The Battle of Flowers is unique in that it is the only parade in the United States that is organized soley by women. Not only is it the largest parade of Fiesta week, but it is the second largest parade in the country (the first largest being the Tournament of Roses Parade). Today the women who organize this grand event dress in yellow hats and dresses for the parade. During the 100 year anniversary in 1991, the original parade was recreated with the literal battling of flowers. Always remembering the Alamo, parade participants leave a floral tribute as they pass the Alamo.

I have been to many of the Battle of Flower parades over the years. For my first parade we went to the Blue House, a two story Victorian owned by First Baptist Church, on the parade route. We sat with friends on the second story balcony located near the start of the parade route. The television commentators are below.  There is something for everyone in the parade. From antique cars, to horses, to gowns...

Blue House Balcony on Broadway

President Fiesta Commission

One of the Elegant Trains for One of the Royal Court

King Antonio

Another Stunning Royal Gown

...and the Incredible Train

I think this is the USAF Band of the West?

El Rey Feo

Here is the Train...

...and Here is the Gown

A Fun Float for the  Kids

Over the years I think we attended at least three more Battle of Flowers Parades, at least two with our kids. For those we had a different venue at the other end of the parade route near the Alamo.  After doing this the first time, a new tradition was born. What better vantage point than in front of the Alamo...under the shady trees! Practically shade is a treat since it can be quite hot and humid this time of year in San Antonio.  Emotionally though, it helped me to tie in the meaning of the festivities to the intent of the remember our fallen heroes at the Alamo. What a fitting setting.

One of the many traditions of Fiesta is cascarones...or confetti filled eggs.  I learned how to make them from a friend when we were in the fifth grade. It is quite easy. Everyone smashes them on each other heads during Fiesta. It's definitely a colorful time!

Another fun tradition of Fiesta is that there is no school on Friday! That's because it is the day of the Battle of Flowers Parade. All of the high school bands participate in the parade. In fact, the night before they have the annual Battle of the Bands tournament at...Alamo Stadium! Remember the Alamo!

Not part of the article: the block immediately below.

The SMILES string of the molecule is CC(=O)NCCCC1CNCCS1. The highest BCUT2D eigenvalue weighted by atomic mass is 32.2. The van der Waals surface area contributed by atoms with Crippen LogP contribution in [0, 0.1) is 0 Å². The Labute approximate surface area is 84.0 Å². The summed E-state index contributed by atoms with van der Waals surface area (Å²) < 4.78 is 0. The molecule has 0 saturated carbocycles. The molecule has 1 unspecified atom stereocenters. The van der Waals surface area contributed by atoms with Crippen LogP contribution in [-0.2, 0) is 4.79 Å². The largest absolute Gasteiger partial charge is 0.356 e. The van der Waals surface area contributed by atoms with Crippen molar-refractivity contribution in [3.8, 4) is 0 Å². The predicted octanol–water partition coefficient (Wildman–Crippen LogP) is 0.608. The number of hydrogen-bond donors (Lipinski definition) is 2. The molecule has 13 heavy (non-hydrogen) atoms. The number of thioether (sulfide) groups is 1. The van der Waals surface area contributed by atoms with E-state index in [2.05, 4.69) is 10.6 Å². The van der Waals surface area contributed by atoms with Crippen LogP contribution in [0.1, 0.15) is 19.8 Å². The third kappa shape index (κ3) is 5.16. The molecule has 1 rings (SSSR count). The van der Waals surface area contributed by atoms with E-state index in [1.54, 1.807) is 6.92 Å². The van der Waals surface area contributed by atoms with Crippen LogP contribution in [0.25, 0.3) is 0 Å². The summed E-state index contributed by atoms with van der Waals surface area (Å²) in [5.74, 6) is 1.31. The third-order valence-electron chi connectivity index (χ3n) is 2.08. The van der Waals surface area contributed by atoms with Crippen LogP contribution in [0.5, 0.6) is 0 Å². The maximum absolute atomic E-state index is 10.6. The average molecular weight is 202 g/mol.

And yet another incredible tradition of the Battle of Flowers Parade is the Corps of Cadets from Texas A&M who I do believe has been permamently invited to open every Battle of Flowers Parade.  Here is video footage of Texas A&M from today's parade. Scroll down to "Parade Video" and then select "Battle of Flowers Parade Part I."  Start at the eleven minute mark for about 5 minutes of Aggie footage! Aggies are a big deal in Texas! Oh the thrill of being there in person as they come marching through!

As an addendum to Ellen Maury Slayden, her husband became a US Congressman, so they moved to Washington DC for part of their lives before retiring in San Antonio. She wrote a book of their Washington years called, Washington Wife: Journal of Ellen Maury Slayden from 1897-1919. I've read that it's a great primary source document of all the political and cultural doings of the times!

I feel a bit of kinship with Ellen Maury Slayden in that I am from San Antonio and now I live 2 hours north of Charlottesville and an hour west of Washington DC. Portraying her in historical costume, (and even Clara Driscoll whom I wrote about yesterday) would be great fun! I'm always excited by Texas/Virginia connections of people from the past! Sam Houston and Ellen Maury Slayden as well as two others who fought and fell at the Alamo ( George Washington Main, and Patrick Henry Herndon) to name a few.   

I think I remember where my Fiesta costume pictures are. Here's hoping! Also there is one more parade. All of that tomorrow as we continue to Remember the Alamo!

Thursday, April 23, 2015

The Glittering Gowns of Fiesta San Antonio


Glittering gowns galore abound at Fiesta San Antonio parades that cause many a little girl to dream of becoming a princess, even for a day. This is in fact possible with many civic groups, even high schools, as seen above.

For those of us who sew historical gowns, the opportunity to help sew "sequins, spangles and Swarovski crystals" onto Fiesta gown would be memorable, although wearing them would be divine! Sadly I never had that opportunity. In fact, I was never certain where these gowns came from. Many have bedazzled me from afar as I've watched many a Fiesta parade. Others I've had the opportunity to revel in grand splendour up close and personal at the Witte Museum. This link shows some grand photos with details. However they do not stay at the Witte Museum. From whence do they come and where do they go?